Warrior graves dating back 2,000 years have been found by archaeologists near Bejsce in the province Świętokrzyskie. The cremated remains were accompanied by weapons: iron swords and spear or javelin heads. According to the archaeologists, the newly discovered cemetery covers around 1 ha.

The remains of the cemetery are in an arable field, therefore the graves in which the cremated dead are buried are heavily damaged. In the spring of this year, archaeologists discovered numerous fragments of urns. This took place during surface surveys, which consist in walking through arable fields in search of artefacts lying on their surface. The number of shells and burned bones surprised archaeologists, so it was decided to start excavations.

“We do not know exactly how many graves were in the cemetery, because our research is still at an initial stage, the graves are destroyed and often spread over a large area of the field,” says research project leader Jan Bulas from the Institute of Archeology of the Jagiellonian University.

However, the results of August excavations give an idea of a high density of graves. At least 20 burials were discovered in a 200 sq m area. These are only researchers` estimates, because some of the graves discovered during excavations are also heavily damaged. Just like their equipment, which has undergone analysis and conservation in recent months.

“Heavily corroded and seemingly shapeless objects turned out to be fragments of swords or iron fibulas,” the researcher says. During the first season of excavations, archaeologists managed to find a total of four swords from about 2,000 years ago.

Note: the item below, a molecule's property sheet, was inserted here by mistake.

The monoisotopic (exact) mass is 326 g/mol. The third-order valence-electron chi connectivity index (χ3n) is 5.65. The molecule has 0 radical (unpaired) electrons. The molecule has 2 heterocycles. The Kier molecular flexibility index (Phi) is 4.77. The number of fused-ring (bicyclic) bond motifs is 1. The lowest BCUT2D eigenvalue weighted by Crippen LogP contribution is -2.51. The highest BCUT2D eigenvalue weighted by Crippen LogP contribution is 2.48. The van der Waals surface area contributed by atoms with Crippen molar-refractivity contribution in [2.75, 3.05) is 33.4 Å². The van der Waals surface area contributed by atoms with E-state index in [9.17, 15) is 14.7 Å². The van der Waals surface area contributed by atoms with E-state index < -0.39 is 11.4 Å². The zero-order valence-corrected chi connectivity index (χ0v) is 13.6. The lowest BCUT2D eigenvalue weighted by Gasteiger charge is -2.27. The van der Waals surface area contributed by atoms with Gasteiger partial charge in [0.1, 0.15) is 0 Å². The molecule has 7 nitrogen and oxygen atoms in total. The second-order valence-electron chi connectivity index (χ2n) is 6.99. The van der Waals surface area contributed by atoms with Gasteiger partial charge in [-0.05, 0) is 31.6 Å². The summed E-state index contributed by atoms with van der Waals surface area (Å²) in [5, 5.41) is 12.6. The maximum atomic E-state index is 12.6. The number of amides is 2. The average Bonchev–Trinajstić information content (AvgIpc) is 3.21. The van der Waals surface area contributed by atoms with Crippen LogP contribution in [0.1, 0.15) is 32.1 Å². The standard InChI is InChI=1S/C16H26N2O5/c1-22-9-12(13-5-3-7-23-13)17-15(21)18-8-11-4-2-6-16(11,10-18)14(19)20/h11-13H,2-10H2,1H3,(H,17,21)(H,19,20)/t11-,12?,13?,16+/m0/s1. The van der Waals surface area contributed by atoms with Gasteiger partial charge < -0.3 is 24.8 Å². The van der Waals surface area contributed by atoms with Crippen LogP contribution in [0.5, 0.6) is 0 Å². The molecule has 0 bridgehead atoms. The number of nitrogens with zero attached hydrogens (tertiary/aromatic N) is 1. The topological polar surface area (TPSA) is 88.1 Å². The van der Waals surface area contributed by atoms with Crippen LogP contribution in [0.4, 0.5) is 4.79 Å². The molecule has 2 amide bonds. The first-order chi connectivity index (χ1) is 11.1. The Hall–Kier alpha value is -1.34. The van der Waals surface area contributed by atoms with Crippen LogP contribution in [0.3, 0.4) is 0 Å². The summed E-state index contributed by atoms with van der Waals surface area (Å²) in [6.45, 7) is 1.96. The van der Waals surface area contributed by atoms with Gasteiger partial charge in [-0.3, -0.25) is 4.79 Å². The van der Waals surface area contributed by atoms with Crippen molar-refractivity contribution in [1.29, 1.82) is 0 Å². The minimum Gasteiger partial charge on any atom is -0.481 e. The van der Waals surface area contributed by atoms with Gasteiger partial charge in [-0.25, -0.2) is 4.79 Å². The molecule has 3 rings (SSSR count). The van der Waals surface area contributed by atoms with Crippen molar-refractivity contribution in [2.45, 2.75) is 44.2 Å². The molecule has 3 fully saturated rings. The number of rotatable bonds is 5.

“For comparison, we know two swords from the largest known in this region and fully studied necropolis from this period in nearby Michałowice. Meanwhile, our research is just beginning,” the researcher notes.

Nine spear or javelin heads were also found in Bejsce. In total, archaeologists counted nearly 200 metal artefacts and their fragments after this year`s research. There are also bone, stone and clay items.

During excavations, archaeologists came across the remains of mysterious square structures. They have a square plan and most often triangular cross-section.

“Similar structures, so-called grooved objects, are known from other cemeteries from this period in southern Poland, but their function is still unclear. In Bejce, they contained fragments of ceramic vessels as well as metal objects,” he says. Interestingly, they are all oriented by cardinal directions. According to the archaeologist, they may be related to the designation of space in cemeteries for individual families.

It is not clear which communities should be associated with the deceased buried in the cemetery. Based on discovered vessels and other items, archaeologists identify this group as members of Przeworsk culture. Bulas thinks that they could have been representatives of the Lugii tribal union, a political entity made up of peoples of various origins. The texts of ancient historians are very ambiguous in this matter, scientists say.

Archaeologists say they are now planning further excavations in Bejsce.